How to Get the Interest of a Journalist


Since 2013 I’ve written over 300 articles for publications like Time, Inc., Forbes, Entrepreneur, Mashable, VentureBeat, and TechCrunch. The more I write, the more people get to know me as a writer, and this means I receive a lot of pitches from startups, entrepreneurs, PR firms, businesses, and other parties who want me to write an article about them. I typically receive around 50 pitches per week, but sometimes it’s over 100. I respond to less than 1% of these pitches. It’s not that I wouldn’t like to write an article for everyone who wants one, but I can’t–even if I did nothing else there isn’t enough time in the day. I can’t even respond to every pitch. Every other experienced writer out there is in the same position. But that doesn’t mean you can’t get me to write an article about you or your company. There are ways to break through and get me, or another writer, to give you the coverage you want.

But first, let’s talk about how not to pitch.


  1. Do not pitch 100 journalists at once. We can see through you in 0.25 seconds when you send your email to 100 of us at once, or do a copy and paste with minor customization. We don’t want to write a story someone else might write at the same time. One pitch at a time is the way to go.
  2. Do not make it about you. When you want someone to do a favor for you, show that person how doing that favor benefits them. Give value before expecting it.
  3. Do not make it about you. I mean this literally. Do not pitch a story about yourself. Don’t pitch a story about your business. Some publications no longer even allow profile pieces.
  4. Do not tell me you’re special. You’ve got a great company that does great things for people? Let me guess, your company is innovative, revolutionary, and disruptive, right? Yeah, that’s what the other 50 people who pitched me this week said about their companies.
  5. Do not make it long or detailed. The longer your email, the more likely it will be ignored (TL;DR) or marked for follow up. How often do you get back to the emails you mark for follow up?
  6. Do not follow up too much. Day 1: “Would you please write an article about me?” Day 2: “Perhaps you didn’t receive my email yesterday, I’d like you to write an email about me, please get back to me soon.” Day 3: “You probably missed the first two emails I sent, but I’d really like you to write an article about me.” This type of pitch will be ignored, or marked as spam.
  7. Do not send pitches like this: “hi, can you help me publish on forbes unde ryour name please?” Yes, that’s a real pitch, and I’ve received 100 others like it.
  8. Do not act as though you’re doing the journalist a favor. Journalists aren’t sitting around wondering what to write about. Most of us have 50 great articles we’re working on. If we want to write your article, we have to postpone a different article.
  9. Do not use pitch templates. Or if you do, don’t use one anyone else has. There are lists of pitch templates out there. 90% of the pitches I receive are using these templates, so they become recognizable very quickly, and just as quickly they get filtered out. Anything that looks the least bit like a template gets deleted immediately.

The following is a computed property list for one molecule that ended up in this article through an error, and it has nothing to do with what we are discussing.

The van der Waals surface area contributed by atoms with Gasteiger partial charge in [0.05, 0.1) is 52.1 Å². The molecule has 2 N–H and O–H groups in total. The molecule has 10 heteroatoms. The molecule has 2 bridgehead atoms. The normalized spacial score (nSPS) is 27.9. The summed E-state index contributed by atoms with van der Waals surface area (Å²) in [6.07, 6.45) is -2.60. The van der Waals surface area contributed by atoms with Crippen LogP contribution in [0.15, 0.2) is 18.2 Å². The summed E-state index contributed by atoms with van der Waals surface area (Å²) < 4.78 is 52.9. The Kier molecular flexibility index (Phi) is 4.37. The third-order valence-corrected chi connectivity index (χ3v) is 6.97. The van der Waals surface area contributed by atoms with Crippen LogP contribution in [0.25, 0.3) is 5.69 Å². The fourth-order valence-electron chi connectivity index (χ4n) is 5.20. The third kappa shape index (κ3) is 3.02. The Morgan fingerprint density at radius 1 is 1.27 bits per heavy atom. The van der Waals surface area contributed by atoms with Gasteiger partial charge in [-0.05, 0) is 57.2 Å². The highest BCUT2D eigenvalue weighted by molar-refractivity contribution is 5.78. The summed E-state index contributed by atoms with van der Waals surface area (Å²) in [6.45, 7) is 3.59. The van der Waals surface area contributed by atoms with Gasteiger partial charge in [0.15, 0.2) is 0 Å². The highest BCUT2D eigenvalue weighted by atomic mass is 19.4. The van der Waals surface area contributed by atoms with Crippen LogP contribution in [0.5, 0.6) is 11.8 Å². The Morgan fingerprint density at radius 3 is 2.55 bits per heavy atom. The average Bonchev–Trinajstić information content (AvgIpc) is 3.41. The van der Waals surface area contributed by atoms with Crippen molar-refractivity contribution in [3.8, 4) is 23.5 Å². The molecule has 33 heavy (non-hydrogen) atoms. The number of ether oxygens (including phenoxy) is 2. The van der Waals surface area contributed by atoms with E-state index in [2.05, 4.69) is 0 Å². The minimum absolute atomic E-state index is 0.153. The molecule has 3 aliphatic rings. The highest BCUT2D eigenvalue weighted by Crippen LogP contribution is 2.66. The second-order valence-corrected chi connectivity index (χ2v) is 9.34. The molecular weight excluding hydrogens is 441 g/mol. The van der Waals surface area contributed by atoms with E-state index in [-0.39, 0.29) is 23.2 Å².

Now, let’s talk about how to pitch.


I don’t get paid to write. Well, ok, maybe I’ve been paid two times out of the 300+ articles I’ve written–and I would have written those for free if they hadn’t waved money in my face. I’m a contributor, not a professional journalist or staff writer. That means I write for free, or at least I don’t get paid in cash. I get exposure for my agency, clients for my CMO coaching services, and a stronger personal brand. If you’re pitching me and thinking “Why doesn’t this guy want to write about me? I mean, this is what he gets paid for, right?” No, I don’t get paid to write about you. In fact, it’s going to cost me money to write about you. Either it takes my time or it takes the time of my staff who assist me with article research, drafting, and editing. Each article I write costs me around $800 in time and/or direct costs. If you want me to write about you then you need to show me how I get “paid” for it because your article is going to generate clients for me or build up my personal brand. If you want me to write an article about you, you have to figure out how I will get what I want by giving you what you want.

For other contributors it’s mostly the same–they get “paid” in some roundabout way. There may be a few who do it just for fun, but many are building a personal brand that they use to sell books, get speaking gigs, improve their job prospects, land clients, or sell product.

And no, you can’t pay me cash to write an article about you. It’s against the agreements I have with my publishers to accept pay. I know people who do it. Some of these are well-known writers on well-known publications. I’m not going to refer you to them. I’m not going to out them, either. I don’t know exactly what their agreements are with the publishers, although I suspect they’re the same as mine. Regardless, that’s their business if they want to violate their agreements. I’ll focus on sticking to mine.


I primarily write about one thing–how to become an influencer or thought leader, and especially how chief marketing officers or CMOs can become influencers. If your pitch doesn’t include this angle, I’m not the right person to write your article. I don’t write about Kickstarter campaigns, I don’t profile successful leaders, I don’t write about up and coming entrepreneurs, and I don’t write about “innovative companies.” Do I make exceptions? Sure, if Clayton Christensen called me up and asked me to work with him on an HBR piece about the application of innovative disruption to the mink farming industry I’d do it. If Richard Branson emailed me and asked me to write an article about solar-powered screwdrivers I’d be all over it.